Types of losses in transformers:
An ideal transformer is very efficient, they don’t have energy losses. It means power supplied to the transformer’s input terminal must be equivalent to the power supplied to the transformer’s output one. So the input power and output power in an ideal transformer are equal including zero energy losses.
In reality, both the input and output powers of the transformer will not equal because of electrical losses within the transformer. Because the transformer is a static device, it doesn’t have any movable parts, so we cannot observe mechanical losses but electrical losses will occur like copper and iron. This article discusses an overview of different types of losses in a transformer.
There are different kinds of losses that will be occurred in the transformer such as copper, hysteresis, eddy, iron, stray & dielectric. The copper loss commonly occurs due to the resistance in the transformer winding whereas hysteresis losses will be occurred due to the magnetization change within the core.
Table of contents
Eddy current loss and hysteresis loss depend on the magnetic properties of the material used for the construction of the core. So, these losses are also known as core losses or iron losses.
Hysteresis loss in transformer: The reason is the reversal of magnetization in the transformer core. This loss depends on the volume and grade of the iron, frequency of magnetic reversals and value of flux density. We have the Steinmetz formula:
Wh= ηBmax1.6fV (watts)
Where, η = Steinmetz hysteresis constant
V = volume of the core in m3
- Eddy current loss in transformer: The AC current is supplied to the primary winding which sets up alternating magnetizing flux in the transformer. When this flux flow to a secondary winding, it produces induced emf in it. But some part of this flux also gets linked with other conducting parts such as steel core or iron body or the transformer, which will result in induced emf in those parts, causing small circulating current in them. This current is called as eddy current. Due to the current, some energy will be dissipated in the form of heat.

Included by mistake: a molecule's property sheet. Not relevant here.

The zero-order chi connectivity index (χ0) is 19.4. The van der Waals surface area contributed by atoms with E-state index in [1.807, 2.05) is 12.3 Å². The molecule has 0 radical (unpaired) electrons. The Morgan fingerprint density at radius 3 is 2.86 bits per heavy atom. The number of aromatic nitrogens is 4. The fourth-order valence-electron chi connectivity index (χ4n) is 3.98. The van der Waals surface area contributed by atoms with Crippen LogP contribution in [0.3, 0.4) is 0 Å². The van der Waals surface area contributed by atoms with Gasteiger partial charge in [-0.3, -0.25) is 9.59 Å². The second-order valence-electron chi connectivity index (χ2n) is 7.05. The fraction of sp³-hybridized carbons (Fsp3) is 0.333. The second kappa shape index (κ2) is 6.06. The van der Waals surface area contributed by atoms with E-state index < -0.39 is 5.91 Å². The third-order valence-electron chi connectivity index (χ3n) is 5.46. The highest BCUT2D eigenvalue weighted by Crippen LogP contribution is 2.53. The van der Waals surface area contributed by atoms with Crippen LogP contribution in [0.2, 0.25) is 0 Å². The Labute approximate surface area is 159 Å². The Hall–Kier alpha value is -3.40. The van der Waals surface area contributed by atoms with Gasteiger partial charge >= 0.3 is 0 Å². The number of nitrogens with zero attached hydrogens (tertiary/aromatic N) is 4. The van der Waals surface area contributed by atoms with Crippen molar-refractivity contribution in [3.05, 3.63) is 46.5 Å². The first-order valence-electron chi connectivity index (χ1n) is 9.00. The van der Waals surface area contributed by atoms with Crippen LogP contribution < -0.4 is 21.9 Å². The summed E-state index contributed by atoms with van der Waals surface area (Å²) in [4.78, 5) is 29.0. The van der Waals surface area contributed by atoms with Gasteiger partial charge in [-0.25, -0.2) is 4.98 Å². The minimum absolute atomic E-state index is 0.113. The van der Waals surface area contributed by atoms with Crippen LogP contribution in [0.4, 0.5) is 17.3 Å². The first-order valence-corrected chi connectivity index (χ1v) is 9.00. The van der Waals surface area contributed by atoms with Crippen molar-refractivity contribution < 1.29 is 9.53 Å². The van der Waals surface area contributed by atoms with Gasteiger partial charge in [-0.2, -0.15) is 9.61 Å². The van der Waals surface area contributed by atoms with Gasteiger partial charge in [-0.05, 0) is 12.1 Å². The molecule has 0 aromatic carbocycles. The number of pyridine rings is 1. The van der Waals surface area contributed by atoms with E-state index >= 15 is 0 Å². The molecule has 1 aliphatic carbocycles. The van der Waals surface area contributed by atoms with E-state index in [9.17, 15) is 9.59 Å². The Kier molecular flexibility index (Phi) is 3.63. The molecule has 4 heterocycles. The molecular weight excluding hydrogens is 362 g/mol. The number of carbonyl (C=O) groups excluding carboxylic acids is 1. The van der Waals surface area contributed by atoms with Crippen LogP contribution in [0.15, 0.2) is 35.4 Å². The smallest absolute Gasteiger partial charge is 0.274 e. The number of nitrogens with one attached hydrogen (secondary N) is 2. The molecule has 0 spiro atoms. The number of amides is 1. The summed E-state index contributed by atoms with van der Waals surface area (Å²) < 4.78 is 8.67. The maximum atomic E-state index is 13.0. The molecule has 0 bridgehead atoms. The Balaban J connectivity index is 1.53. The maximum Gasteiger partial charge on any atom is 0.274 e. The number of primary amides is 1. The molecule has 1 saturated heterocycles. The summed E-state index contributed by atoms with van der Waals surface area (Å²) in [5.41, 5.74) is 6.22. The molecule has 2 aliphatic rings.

The ohmic resistance of the transformer windings creates copper loss. The copper loss for the primary winding is I12R1 and for the secondary winding is I22R2. Where, I1 and I2 are current in primary and secondary winding respectively, R1 and R2 are the resistances of primary and secondary winding respectively. We can see that Cu loss is proportional to square of the current, and current depends on the load. So that copper loss in transformer varies with the load
The reason for the types of loss is the occurrence of the leakage field. When compared with copper and iron losses, the percentage of stray losses are less, so these losses can be neglected.
The oil of the transformer is the reason for this loss. Oil in transformer is an insulating material. When the oil in the transformer gets deteriorates then the transformer’s efficiency will be affected.
Like any other electrical machine, the efficiency of a transformer can be defined as the output power divided by the input power. That is efficiency = output / input .
In electrical devices, transformers are the most highly efficient ones. It is due to the fact that most of the transformers have full load efficiency between 95% to 98.5%.
As a transformer being highly efficient, the output value is equivalent to input value, and hence it is impractical to measure the efficiency of the transformer by using output/input.
Another methor to find efficiency of a transformer is using, efficiency = (input - losses) / input = 1 - (losses / input).
You can see in the below formular:
Copper loss = I12R1
Iron loss = Wi
Hence, the efficiency of a transformer will be maximum when copper loss and iron losses are equal.
So that, Copper loss = Iron loss.
MBT is a Vietnamese manufacturer of the oil distribution transformers, dry-type transformers, electrical cabinets, and other electrical equipment. Please contact + 84 913 006 538 or email [email protected] for more consultation as well as the quotation of your transformer.